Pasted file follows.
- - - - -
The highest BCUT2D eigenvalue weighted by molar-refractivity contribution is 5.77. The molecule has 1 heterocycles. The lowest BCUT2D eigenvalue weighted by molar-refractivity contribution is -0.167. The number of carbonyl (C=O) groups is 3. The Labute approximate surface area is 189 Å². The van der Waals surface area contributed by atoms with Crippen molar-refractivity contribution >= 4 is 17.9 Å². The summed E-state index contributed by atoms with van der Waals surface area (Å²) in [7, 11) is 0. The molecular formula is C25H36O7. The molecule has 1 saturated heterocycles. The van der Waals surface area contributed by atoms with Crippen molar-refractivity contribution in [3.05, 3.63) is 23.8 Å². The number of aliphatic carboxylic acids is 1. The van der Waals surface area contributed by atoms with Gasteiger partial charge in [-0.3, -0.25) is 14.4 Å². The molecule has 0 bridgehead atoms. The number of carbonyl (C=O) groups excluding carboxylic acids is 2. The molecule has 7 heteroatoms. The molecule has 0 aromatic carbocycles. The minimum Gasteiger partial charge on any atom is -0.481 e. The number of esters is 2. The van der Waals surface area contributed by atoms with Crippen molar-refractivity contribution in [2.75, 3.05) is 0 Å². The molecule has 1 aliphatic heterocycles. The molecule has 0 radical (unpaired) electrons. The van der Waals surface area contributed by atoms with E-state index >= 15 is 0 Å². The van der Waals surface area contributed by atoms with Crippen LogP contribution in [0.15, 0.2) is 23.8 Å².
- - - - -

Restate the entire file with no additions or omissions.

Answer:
The highest BCUT2D eigenvalue weighted by molar-refractivity contribution is 5.77. The molecule has 1 heterocycles. The lowest BCUT2D eigenvalue weighted by molar-refractivity contribution is -0.167. The number of carbonyl (C=O) groups is 3. The Labute approximate surface area is 189 Å². The van der Waals surface area contributed by atoms with Crippen molar-refractivity contribution >= 4 is 17.9 Å². The summed E-state index contributed by atoms with van der Waals surface area (Å²) in [7, 11) is 0. The molecular formula is C25H36O7. The molecule has 1 saturated heterocycles. The van der Waals surface area contributed by atoms with Crippen molar-refractivity contribution in [3.05, 3.63) is 23.8 Å². The number of aliphatic carboxylic acids is 1. The van der Waals surface area contributed by atoms with Gasteiger partial charge in [-0.3, -0.25) is 14.4 Å². The molecule has 0 bridgehead atoms. The number of carbonyl (C=O) groups excluding carboxylic acids is 2. The molecule has 7 heteroatoms. The molecule has 0 aromatic carbocycles. The minimum Gasteiger partial charge on any atom is -0.481 e. The number of esters is 2. The van der Waals surface area contributed by atoms with Crippen molar-refractivity contribution in [2.75, 3.05) is 0 Å². The molecule has 1 aliphatic heterocycles. The molecule has 0 radical (unpaired) electrons. The van der Waals surface area contributed by atoms with E-state index >= 15 is 0 Å². The van der Waals surface area contributed by atoms with Crippen LogP contribution in [0.15, 0.2) is 23.8 Å².